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In Bradley Beach: Public Works Dept. force to be reckoned with

 

Bradley Beach employees and some volunteers take care of the plants and flowers in the greenhouse which are then  planted throughout the borough in the spring. Coaster photo.

Bradley Beach employees and some volunteers take care of the plants and flowers in the greenhouse which are then planted throughout the borough in the spring. Coaster photo.

By MELISSA BEVERIDGE

With just nine full time employees, including two working supervisors and one foreman, the Bradley Beach Public Works Department is a force to be reckoned with.

Despite a winter of more than a dozen snowstorms, the Public Works department is revving up for the summer months, making sure Bradley Beach is functional and beautiful for residents and visitors.

Stepping into the Bradley Beach Public Works Department building you can tell they have pride for what they do everyday. The building itself is only two years old and was built by the members of the department. It features a locker room, shower, computer lab, and eating area, creating their own “home away from home.”

Out in the parking lot sits the brand new street sweeper, retailed at $189,000. The department was able to trade in their 14 year-old sweeper for $40,000, making the net cost of the sweeper $149,000. Next to the sweeper, sits a few trucks, some over 20 years old, but still in great condition.

“We take care of our equipment,” said Councilman Sal Galassetti.

Inside, they’re working on fixing up the lockers from the beachfront. The boxes hadn’t been fixed for almost five years and were rotting inside and the hinges were rusted. This year, the borough has added 10 additional boxes that residents can rent for $125 per box that will be outfitted with stainless steel hinges and ALAC plastic. The beach lockers bring in $36,000 in revenue for the town.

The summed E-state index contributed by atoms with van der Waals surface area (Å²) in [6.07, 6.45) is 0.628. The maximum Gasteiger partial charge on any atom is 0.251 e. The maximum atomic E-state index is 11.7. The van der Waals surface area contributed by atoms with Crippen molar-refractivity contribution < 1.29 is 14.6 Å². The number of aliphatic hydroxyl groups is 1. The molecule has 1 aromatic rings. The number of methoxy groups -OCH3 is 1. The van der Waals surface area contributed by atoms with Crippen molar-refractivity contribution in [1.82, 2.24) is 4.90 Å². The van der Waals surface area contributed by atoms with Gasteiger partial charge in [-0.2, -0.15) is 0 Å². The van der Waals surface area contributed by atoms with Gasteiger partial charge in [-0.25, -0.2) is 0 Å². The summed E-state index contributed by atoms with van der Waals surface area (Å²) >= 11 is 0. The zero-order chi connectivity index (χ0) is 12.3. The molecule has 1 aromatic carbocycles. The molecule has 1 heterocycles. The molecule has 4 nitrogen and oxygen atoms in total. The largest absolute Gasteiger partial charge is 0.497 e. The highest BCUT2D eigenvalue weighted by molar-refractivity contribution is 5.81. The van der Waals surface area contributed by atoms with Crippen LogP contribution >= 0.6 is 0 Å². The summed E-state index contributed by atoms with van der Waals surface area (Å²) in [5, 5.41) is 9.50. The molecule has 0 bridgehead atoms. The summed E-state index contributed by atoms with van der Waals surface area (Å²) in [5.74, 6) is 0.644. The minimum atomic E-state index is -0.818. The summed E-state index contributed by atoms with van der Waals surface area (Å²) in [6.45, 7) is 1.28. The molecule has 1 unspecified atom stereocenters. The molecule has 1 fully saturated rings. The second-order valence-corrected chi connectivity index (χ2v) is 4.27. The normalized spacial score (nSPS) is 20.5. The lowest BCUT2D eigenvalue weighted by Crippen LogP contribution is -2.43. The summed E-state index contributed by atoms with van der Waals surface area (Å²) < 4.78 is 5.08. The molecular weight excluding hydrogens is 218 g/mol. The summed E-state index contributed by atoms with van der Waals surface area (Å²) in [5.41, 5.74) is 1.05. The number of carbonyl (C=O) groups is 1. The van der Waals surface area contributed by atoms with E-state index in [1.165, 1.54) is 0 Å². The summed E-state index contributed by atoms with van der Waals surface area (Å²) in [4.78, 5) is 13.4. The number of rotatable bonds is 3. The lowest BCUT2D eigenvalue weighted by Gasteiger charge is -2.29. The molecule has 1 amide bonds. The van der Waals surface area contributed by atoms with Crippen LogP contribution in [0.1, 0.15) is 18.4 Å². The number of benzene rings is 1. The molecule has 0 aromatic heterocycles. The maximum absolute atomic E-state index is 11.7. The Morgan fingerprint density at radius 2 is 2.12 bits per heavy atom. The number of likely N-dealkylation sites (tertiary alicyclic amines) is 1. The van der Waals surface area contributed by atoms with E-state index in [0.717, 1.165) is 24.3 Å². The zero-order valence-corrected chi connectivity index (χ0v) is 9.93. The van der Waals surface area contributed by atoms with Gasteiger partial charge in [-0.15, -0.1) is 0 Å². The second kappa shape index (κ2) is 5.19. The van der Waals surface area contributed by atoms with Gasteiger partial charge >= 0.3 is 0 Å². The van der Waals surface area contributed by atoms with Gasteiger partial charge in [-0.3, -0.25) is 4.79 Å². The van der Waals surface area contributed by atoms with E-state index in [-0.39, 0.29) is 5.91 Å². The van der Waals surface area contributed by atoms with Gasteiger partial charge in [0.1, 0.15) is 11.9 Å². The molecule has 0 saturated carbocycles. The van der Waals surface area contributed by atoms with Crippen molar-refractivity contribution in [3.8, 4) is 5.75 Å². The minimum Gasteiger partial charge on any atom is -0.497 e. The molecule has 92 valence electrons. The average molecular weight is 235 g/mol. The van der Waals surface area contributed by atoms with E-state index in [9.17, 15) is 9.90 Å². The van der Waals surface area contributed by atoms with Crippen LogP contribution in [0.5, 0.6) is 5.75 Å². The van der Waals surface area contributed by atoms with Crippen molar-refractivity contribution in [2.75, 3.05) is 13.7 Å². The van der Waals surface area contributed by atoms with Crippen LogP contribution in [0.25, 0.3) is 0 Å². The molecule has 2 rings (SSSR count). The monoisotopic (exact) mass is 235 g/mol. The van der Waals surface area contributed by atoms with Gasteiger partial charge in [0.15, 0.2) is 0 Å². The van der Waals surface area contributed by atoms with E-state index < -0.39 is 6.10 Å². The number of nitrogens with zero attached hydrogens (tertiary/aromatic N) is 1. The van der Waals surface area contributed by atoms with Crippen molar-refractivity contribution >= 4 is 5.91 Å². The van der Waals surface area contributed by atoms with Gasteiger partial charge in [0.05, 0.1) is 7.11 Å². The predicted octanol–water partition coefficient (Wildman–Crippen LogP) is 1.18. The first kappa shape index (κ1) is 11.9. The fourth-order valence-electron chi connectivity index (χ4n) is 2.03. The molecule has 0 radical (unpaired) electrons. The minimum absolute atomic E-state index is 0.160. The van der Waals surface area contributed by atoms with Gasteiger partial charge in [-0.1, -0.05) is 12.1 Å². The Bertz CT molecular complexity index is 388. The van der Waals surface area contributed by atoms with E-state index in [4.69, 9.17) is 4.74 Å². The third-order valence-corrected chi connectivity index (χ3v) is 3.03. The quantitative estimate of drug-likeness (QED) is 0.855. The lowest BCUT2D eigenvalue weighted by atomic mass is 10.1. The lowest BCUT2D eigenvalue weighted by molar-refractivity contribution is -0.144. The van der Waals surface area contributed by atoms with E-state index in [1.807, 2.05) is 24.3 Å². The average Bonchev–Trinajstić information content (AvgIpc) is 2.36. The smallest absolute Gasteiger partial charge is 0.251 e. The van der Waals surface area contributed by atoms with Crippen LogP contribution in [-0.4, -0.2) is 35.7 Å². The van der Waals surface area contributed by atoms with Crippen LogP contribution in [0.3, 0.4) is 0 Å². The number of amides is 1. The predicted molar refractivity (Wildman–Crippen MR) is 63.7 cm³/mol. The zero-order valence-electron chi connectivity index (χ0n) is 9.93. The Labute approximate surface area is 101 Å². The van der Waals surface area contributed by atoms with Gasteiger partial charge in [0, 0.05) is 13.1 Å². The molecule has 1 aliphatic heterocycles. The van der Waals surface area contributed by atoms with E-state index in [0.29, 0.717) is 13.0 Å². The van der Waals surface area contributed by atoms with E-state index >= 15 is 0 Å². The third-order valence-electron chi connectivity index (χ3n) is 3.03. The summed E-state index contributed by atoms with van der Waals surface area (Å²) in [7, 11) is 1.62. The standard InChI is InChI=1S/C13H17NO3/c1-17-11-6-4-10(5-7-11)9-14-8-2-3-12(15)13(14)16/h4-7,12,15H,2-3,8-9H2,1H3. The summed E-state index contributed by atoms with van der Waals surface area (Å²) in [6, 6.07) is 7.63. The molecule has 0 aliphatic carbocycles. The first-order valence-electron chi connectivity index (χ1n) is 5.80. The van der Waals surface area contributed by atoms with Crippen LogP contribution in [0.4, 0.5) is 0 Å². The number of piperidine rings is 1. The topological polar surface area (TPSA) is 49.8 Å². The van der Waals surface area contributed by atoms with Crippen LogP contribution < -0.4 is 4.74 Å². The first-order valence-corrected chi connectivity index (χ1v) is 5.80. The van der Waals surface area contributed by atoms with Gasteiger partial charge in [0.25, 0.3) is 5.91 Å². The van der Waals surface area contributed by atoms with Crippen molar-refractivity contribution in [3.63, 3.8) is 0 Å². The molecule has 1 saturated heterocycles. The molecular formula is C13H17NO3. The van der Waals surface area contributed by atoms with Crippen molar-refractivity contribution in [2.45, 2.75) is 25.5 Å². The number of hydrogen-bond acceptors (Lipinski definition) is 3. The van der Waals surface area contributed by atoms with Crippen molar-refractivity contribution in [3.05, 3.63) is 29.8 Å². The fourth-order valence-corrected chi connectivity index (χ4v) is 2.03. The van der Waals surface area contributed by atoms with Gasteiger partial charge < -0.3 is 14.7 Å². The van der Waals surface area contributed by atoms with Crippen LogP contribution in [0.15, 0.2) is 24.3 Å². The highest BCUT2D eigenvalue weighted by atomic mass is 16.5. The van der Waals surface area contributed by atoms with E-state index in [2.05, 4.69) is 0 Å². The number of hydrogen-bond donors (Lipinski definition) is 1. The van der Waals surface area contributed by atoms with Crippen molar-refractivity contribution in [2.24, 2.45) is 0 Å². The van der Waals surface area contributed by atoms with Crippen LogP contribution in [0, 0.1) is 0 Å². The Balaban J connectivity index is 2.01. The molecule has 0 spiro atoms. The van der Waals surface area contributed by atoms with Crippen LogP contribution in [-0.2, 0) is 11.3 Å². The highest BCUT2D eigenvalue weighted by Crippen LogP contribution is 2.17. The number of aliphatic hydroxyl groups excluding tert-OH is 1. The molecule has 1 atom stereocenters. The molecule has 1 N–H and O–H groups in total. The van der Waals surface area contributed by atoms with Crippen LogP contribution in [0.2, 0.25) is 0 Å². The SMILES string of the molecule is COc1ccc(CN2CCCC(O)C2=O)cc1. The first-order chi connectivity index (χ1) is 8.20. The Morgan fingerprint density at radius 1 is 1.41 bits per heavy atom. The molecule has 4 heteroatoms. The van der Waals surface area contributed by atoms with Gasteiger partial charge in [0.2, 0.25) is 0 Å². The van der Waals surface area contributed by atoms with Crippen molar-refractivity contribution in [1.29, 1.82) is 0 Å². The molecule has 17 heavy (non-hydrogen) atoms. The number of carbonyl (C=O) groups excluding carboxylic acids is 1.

Also inside is the new interlocking Mobimats made of PVC for the beachfront that will begin to replace the rolled mats that have continued to fray along the edges. These new mats lay flat and are made of hard PVC plastic. This year, the borough purchased 50 for $30,000 and plans to buy a few more each year.

The department also houses the town’s greenhouse, one of the only towns along the Jersey Shore (Spring Lake also has a greenhouse) to grow and save their own plants and flowers.

Tucked away behind the Department of Public Works and Recreation buildings stands the greenhouse alongside the railroad tracks. Built with a grant and fundraising money just after September 11, 2001, the greenhouse contains thousands of plants that are planted throughout the borough. The building features an automated sprinkler and climate control system and houses the borough’s palm trees and enough flowers to fill the 67 flowerbeds in town.

Galassetti has unofficially taken over the operation. He has involved the community as well, bringing in school kids to help plant 30,000 seasonal plant plugs in flats over a few weekends in February and March. The plants have since grown from small plugs to flowering petunias and geraniums.

“My grandfather was a master gardener,” said Galassetti as he names every plant in the greenhouse with pride. “It used to cost us $20,000 to plant, now it’s only about $5,000.” Residents can look forward to the end of May when they will be able to enjoy the flowers throughout the borough.

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